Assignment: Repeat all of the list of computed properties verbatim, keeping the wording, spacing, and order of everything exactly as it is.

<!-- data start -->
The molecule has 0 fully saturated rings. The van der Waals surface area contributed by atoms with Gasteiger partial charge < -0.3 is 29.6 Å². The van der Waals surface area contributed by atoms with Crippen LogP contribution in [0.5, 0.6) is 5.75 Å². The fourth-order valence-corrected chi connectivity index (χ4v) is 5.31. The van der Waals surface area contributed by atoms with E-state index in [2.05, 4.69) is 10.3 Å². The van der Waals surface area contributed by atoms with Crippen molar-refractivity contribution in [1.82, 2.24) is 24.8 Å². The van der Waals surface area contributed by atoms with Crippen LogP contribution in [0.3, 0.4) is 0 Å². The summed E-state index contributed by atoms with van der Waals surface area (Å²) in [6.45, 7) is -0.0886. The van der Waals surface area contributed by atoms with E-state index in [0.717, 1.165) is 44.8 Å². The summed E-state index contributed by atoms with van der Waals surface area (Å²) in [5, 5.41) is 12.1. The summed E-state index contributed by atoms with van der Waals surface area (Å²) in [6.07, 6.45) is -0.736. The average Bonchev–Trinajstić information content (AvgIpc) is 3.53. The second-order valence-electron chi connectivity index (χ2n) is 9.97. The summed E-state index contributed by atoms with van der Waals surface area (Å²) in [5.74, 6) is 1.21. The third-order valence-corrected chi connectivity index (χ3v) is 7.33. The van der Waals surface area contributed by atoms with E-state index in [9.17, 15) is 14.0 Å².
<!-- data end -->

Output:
The molecule has 0 fully saturated rings. The van der Waals surface area contributed by atoms with Gasteiger partial charge < -0.3 is 29.6 Å². The van der Waals surface area contributed by atoms with Crippen LogP contribution in [0.5, 0.6) is 5.75 Å². The fourth-order valence-corrected chi connectivity index (χ4v) is 5.31. The van der Waals surface area contributed by atoms with E-state index in [2.05, 4.69) is 10.3 Å². The van der Waals surface area contributed by atoms with Crippen molar-refractivity contribution in [1.82, 2.24) is 24.8 Å². The van der Waals surface area contributed by atoms with Crippen LogP contribution in [0.3, 0.4) is 0 Å². The summed E-state index contributed by atoms with van der Waals surface area (Å²) in [6.45, 7) is -0.0886. The van der Waals surface area contributed by atoms with E-state index in [0.717, 1.165) is 44.8 Å². The summed E-state index contributed by atoms with van der Waals surface area (Å²) in [5, 5.41) is 12.1. The summed E-state index contributed by atoms with van der Waals surface area (Å²) in [6.07, 6.45) is -0.736. The average Bonchev–Trinajstić information content (AvgIpc) is 3.53. The second-order valence-electron chi connectivity index (χ2n) is 9.97. The summed E-state index contributed by atoms with van der Waals surface area (Å²) in [5.74, 6) is 1.21. The third-order valence-corrected chi connectivity index (χ3v) is 7.33. The van der Waals surface area contributed by atoms with E-state index in [9.17, 15) is 14.0 Å².